UO professor draws attention to myths about organic food

UO journalism professor Peter Laufer
UO journalism professor Peter Laufer

Organic food might not be all you think it is.

In an opinion piece in The Washington Post, UO journalism professor Peter Laufer dispels “Five Myths about Organic Food,” noting some of the little-known facts about what can and cannot go into foods with the organic label. He looks at such issues as whether organic food is more nutritious, whether it’s better for the environment and whether ingredients could have herbicides or pesticides.

Laufer says spending on organic food has risen to $28 billion a year. But he said people might not always be getting what they think they are because of the way the government defines organic and how food is shipped and imported.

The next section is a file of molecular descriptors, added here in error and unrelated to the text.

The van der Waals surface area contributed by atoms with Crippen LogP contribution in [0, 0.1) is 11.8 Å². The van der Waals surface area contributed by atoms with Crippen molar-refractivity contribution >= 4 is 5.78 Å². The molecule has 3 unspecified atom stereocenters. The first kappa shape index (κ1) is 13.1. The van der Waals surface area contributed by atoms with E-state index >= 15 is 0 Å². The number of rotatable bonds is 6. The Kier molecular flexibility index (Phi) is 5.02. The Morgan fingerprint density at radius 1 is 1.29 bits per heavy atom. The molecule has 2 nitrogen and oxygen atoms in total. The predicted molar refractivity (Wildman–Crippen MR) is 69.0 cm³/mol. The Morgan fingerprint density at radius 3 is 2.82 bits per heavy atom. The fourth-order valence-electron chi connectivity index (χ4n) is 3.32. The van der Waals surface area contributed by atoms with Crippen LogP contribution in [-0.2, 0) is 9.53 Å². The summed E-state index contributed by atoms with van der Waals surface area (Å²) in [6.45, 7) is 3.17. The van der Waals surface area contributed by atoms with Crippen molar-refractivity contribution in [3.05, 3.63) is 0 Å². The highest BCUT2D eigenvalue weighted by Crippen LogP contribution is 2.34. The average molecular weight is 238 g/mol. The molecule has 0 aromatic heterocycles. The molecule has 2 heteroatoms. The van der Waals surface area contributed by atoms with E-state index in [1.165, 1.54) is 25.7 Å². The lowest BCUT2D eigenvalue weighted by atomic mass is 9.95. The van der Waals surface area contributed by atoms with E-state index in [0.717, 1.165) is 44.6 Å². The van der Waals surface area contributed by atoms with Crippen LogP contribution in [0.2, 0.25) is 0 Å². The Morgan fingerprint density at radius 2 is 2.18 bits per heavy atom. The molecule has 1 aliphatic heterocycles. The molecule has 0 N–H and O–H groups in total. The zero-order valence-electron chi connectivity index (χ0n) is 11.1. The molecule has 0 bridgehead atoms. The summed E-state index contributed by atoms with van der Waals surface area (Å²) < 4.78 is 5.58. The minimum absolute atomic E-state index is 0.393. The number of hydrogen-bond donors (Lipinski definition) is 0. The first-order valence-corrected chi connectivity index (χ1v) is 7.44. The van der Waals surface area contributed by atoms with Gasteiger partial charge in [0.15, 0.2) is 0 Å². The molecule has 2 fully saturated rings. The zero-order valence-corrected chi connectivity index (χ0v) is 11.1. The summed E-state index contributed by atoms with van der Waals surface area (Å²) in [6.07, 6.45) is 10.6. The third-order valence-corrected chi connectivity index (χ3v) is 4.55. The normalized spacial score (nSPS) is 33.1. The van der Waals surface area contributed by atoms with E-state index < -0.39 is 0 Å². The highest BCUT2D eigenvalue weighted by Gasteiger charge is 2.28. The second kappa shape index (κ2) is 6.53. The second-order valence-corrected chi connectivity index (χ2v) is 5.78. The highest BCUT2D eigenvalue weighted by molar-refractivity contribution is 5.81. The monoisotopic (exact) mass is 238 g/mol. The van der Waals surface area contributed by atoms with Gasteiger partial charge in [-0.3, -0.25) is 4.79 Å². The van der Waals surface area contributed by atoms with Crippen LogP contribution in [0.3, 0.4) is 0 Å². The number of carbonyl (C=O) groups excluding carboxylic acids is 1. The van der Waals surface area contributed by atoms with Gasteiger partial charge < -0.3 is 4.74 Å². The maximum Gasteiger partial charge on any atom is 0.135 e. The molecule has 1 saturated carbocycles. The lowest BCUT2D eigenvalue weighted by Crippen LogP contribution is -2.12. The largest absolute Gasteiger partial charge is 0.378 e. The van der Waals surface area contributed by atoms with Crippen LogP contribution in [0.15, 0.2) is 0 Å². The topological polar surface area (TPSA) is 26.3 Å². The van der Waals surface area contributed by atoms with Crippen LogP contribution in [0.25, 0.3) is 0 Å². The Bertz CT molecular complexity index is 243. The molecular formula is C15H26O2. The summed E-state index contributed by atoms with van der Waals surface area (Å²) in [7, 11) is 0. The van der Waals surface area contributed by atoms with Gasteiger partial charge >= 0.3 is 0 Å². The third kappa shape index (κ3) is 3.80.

After appearing The Washington Post, Laufer’s article also was picked up by The Oregonian, the Tampa Bay Times and Examiner.com, among others.

Laufer is the author of Organic: A Journalist’s Quest to Discover the Truth Behind Food Labeling.” He holds the James Wallace Chair in Journalism in the UO School of Journalism and Communication.